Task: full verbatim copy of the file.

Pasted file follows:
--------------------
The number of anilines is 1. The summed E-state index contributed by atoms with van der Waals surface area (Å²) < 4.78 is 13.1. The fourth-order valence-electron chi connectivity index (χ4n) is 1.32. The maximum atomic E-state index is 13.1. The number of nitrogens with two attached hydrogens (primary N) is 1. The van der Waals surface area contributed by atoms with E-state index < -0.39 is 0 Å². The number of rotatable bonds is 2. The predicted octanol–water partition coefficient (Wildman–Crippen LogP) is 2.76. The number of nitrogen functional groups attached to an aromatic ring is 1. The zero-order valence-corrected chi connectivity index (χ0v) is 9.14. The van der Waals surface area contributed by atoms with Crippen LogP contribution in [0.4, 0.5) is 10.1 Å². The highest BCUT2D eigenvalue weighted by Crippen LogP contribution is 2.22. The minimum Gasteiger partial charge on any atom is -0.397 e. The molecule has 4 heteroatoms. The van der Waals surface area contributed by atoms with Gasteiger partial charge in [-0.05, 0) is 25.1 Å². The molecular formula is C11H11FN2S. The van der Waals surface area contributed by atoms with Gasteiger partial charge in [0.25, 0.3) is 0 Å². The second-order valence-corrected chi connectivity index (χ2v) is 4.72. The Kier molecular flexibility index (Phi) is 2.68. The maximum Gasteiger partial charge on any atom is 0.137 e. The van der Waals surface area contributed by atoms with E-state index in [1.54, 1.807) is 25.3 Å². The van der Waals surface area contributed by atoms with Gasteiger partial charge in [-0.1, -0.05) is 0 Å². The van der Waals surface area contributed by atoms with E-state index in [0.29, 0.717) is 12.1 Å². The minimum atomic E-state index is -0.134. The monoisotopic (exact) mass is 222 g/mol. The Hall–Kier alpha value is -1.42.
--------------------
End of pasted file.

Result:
The number of anilines is 1. The summed E-state index contributed by atoms with van der Waals surface area (Å²) < 4.78 is 13.1. The fourth-order valence-electron chi connectivity index (χ4n) is 1.32. The maximum atomic E-state index is 13.1. The number of nitrogens with two attached hydrogens (primary N) is 1. The van der Waals surface area contributed by atoms with E-state index < -0.39 is 0 Å². The number of rotatable bonds is 2. The predicted octanol–water partition coefficient (Wildman–Crippen LogP) is 2.76. The number of nitrogen functional groups attached to an aromatic ring is 1. The zero-order valence-corrected chi connectivity index (χ0v) is 9.14. The van der Waals surface area contributed by atoms with Crippen LogP contribution in [0.4, 0.5) is 10.1 Å². The highest BCUT2D eigenvalue weighted by Crippen LogP contribution is 2.22. The minimum Gasteiger partial charge on any atom is -0.397 e. The molecule has 4 heteroatoms. The van der Waals surface area contributed by atoms with Gasteiger partial charge in [-0.05, 0) is 25.1 Å². The molecular formula is C11H11FN2S. The van der Waals surface area contributed by atoms with Gasteiger partial charge in [0.25, 0.3) is 0 Å². The second-order valence-corrected chi connectivity index (χ2v) is 4.72. The Kier molecular flexibility index (Phi) is 2.68. The maximum Gasteiger partial charge on any atom is 0.137 e. The van der Waals surface area contributed by atoms with E-state index in [1.54, 1.807) is 25.3 Å². The van der Waals surface area contributed by atoms with Gasteiger partial charge in [-0.1, -0.05) is 0 Å². The van der Waals surface area contributed by atoms with E-state index in [0.29, 0.717) is 12.1 Å². The minimum atomic E-state index is -0.134. The monoisotopic (exact) mass is 222 g/mol. The Hall–Kier alpha value is -1.42.